It turns out buying from local farmers is pretty affordable. After all, you’re happy to spend three bucks on a beer, coffee, or dvd rental, so three bucks for a bag of locally grown greens is fair game to me.

Now, some farmers may not have the man power to be at the market, and this has created the ‘distributor‘ channel. Distributors are handy. They go from farm to farm to gather the goods and then sell these on behalf of the farmers. This enables farmers to keep their resources on the land, to maximize their growing, and be able to market and sell their products without having to spend hours attending to this. And some farmers will admit that they are not the most adept in marketing and distribution.

2. Plastic bags are at Farmers’ Markets too. Most of our farmers do a sterling job in following growing practices that are kinder to our planet. The only reason why they have plastic bags is because of you. So note to dear consumer… save them the hassle, and save the environment by bringing your market basket. We have to rely on each other to be more conscious of our environmental impact.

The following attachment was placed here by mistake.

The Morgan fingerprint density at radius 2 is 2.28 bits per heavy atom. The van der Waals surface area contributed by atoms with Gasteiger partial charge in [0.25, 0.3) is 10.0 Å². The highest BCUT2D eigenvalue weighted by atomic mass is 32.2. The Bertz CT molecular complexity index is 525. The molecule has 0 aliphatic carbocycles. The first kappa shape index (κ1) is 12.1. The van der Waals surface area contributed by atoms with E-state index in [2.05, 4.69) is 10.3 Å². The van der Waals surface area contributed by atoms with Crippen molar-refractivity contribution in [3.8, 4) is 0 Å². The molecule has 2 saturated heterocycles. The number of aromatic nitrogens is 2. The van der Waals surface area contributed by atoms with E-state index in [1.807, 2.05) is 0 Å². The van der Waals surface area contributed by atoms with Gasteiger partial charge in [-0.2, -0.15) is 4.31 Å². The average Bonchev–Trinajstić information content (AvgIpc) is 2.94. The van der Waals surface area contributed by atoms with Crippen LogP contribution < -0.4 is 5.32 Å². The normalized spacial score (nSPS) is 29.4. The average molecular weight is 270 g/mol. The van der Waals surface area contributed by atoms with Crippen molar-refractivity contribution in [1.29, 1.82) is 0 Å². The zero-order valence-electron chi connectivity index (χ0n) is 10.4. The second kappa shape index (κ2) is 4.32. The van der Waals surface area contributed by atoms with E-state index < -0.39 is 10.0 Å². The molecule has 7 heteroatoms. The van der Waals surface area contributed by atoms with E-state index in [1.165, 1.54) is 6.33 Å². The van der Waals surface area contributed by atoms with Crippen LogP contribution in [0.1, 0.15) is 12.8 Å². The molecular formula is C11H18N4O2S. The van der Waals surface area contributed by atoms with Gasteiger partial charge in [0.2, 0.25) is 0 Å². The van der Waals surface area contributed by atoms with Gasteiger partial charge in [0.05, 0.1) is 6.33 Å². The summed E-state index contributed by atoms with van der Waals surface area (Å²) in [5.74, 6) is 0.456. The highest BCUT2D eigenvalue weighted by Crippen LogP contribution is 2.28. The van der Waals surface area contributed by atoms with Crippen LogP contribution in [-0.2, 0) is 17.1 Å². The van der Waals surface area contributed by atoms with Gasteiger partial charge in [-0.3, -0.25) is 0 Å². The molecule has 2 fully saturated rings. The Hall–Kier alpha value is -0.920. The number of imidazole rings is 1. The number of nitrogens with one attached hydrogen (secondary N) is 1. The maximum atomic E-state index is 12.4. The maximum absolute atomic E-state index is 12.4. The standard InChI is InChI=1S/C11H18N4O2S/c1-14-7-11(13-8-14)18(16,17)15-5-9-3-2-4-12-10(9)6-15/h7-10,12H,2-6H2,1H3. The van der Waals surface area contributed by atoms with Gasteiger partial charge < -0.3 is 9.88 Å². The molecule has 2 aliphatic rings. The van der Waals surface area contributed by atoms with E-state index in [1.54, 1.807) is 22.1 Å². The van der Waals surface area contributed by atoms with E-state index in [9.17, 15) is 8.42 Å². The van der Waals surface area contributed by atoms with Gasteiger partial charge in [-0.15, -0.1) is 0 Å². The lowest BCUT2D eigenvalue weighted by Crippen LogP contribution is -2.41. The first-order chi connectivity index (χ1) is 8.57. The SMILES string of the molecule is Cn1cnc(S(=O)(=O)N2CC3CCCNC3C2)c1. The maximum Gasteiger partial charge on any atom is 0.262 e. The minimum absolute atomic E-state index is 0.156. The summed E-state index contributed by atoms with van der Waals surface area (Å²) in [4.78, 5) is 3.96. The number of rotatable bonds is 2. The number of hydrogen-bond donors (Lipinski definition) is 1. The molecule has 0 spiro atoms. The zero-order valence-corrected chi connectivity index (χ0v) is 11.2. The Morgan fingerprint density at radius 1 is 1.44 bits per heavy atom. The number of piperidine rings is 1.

3. Which leads me to how your food is grown or raised (I call it ‘graised’). Most but certainly not all farmers are certified organic, and in a nutshell (I know… You don’t want to have to read a compendium) this means no synthetic fertilizers and chemicals, no hormones and antibiotics for livestock, and no genetically modified organisms (GMO) (and the latter takes a compendium to explain so click here to learn more). But it doesn’t stop there. These farmers follow diverse growing practices, including crop rotations, using cover crops during winter (which give the soil a great nutritional shot), and increasing the biodiversity of crops. This certification process is regulated by the United States Department of Agriculture (USDA). While very beneficial, some farmers opt out of this government regulation for Certified Naturally Grown, which is pretty much organic but farmers are accountable to each other rather than the USDA. So either way, you’re supporting growing practices that our grandparents and generations before applied to food production. It’s how food should be grown, and mother nature prefers it too.